On Tuesday I had my first group class at Tangled Purls Yarn Shop – Knitting 101. I had a lovely time. It’s been a while since I have taught a knitting class, but in no time I felt myself slipping back into the swing of things. In fact I am teaching a second round of the class next week on Tuesday the 18th from 1:30 – 3:30. We will be working on this pattern and continuing to work on our elementary knitting skills. You can call or go into the shop for more info.
The group was comprised of mothers and daughters who had signed up together, which added an extra element of fun. I talked in my last post about the sense of familial connection and pride that I get from my knitting, and I really loved the idea that the women in these two families were learning to knit together and starting their own fiber-arts traditions.
A messy classroom table is a sure sign that lots of good knitting is happening 🙂
Coming back to the fundamentals of knitting after a little bit of a break, there were a few things that struck me during our class about the important life lessons that knitting can teach us. I think that there are lots of them: lessons about tradition, lessons about patience, lessons about commitment…I could go on, but what struck me most when I was working with this new group of baby-knitters was this: In knitting, and in the rest of life when you are trying something new it is okay if it’s awkward and uncomfortable at first. In fact, it’s a good thing!
Whenever I am teaching someone to knit, one of the first things I always say is that knitting is an action which requires muscle memory, its like writing, walking, or riding a bike. At first it feels strange and alien, but after a while our hands learn the motion and it becomes second nature. In no time we are knitting in the dark at the movie theater like nobody’s business.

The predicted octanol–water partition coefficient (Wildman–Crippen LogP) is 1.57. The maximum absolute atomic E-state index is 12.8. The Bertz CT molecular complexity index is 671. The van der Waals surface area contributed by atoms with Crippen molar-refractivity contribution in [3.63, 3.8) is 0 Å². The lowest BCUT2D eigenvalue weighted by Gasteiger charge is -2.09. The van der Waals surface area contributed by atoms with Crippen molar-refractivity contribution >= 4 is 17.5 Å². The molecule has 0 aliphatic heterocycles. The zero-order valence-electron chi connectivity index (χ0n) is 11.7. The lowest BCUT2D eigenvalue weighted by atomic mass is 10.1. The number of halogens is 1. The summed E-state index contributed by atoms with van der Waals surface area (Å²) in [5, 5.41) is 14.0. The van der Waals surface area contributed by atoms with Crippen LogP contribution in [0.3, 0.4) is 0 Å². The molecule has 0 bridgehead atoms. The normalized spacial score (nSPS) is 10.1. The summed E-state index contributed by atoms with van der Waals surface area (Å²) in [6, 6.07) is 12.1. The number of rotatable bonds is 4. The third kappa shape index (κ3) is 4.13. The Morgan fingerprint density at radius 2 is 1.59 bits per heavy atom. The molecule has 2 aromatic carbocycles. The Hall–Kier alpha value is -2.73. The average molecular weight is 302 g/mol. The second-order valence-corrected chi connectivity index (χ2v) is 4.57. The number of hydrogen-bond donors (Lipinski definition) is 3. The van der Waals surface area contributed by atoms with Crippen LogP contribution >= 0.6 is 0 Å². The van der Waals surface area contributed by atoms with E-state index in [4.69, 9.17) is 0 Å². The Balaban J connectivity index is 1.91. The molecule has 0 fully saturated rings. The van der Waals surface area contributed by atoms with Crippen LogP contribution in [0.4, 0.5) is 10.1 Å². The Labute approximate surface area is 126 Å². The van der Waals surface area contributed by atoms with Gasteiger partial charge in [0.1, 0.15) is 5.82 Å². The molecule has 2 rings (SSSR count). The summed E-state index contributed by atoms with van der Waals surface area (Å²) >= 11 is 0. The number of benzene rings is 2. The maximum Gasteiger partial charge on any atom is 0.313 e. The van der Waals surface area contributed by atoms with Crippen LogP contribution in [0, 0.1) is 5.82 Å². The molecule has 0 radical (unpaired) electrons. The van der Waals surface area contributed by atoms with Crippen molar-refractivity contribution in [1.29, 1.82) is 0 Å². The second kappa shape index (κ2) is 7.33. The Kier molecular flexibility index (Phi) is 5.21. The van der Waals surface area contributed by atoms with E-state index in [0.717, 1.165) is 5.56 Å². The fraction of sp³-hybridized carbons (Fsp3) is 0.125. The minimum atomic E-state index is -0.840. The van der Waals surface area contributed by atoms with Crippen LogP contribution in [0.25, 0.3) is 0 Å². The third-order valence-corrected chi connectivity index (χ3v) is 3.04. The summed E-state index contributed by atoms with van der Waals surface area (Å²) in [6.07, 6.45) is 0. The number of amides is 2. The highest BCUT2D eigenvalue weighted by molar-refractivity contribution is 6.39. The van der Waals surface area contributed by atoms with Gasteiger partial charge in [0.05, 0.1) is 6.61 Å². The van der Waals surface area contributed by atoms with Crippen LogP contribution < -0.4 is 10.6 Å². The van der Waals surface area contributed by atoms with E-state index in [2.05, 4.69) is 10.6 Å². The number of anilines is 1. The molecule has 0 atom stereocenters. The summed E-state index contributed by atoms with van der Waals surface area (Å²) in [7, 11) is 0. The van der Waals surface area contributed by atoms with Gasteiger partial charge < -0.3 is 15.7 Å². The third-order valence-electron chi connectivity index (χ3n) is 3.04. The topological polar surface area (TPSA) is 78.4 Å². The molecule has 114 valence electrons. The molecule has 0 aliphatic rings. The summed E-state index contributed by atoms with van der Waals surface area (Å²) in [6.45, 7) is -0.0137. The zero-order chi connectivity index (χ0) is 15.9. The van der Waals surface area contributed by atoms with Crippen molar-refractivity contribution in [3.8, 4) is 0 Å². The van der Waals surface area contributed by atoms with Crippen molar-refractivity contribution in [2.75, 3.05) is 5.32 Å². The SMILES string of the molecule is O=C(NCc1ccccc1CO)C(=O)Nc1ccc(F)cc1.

However, no matter how fervently I reinforce this notion to my students, about half way through their first row almost all of them say something like “This feels weird” or “I look silly” or “I feel like I am all thumbs” and its true, its awkward and strange and we look silly and feel silly. Unfortunately, every once in a while there is a student who is so put off by this feeling that they shut down and stop learning or stop trying. (Thankfully no one from yesterday’s class). Most of the time people push through, but sometimes the discomfort gets the better of them.
I’m not saying that everyone who tries knitting has to love it or become addicted to it the way that I am. But the thought of missing out on a life experience for the sake of avoiding discomfort is a sad one I think.
In today’s society of instant gratification, I think a lot of us live with the misconception that skills, like food and clothes and apps on our phones, should be handed to us instantly. This is certainly something that I struggle with sometimes. But unfortunately that period at the start where we feel like a wobbly baby giraffe, stumbling around all over the place, is critical to the learning process. Isn’t that the definition of stepping outside of our comfort zone? Feeling a little uncomfortable for the sake of trying something new? Isn’t that the only way we learn and grow? Couldn’t it be seen as an indicator of bravery? Having the courage to let ourselves look and feel a bit silly at first? So, I think I’ll end my philosophical tangent there. But I do believe that is one VERY important thing that I have learned in my journey as a knitter, not to give up just because I feel wobbly, but to make room for that feeling and acknowledge it as a sign of growth.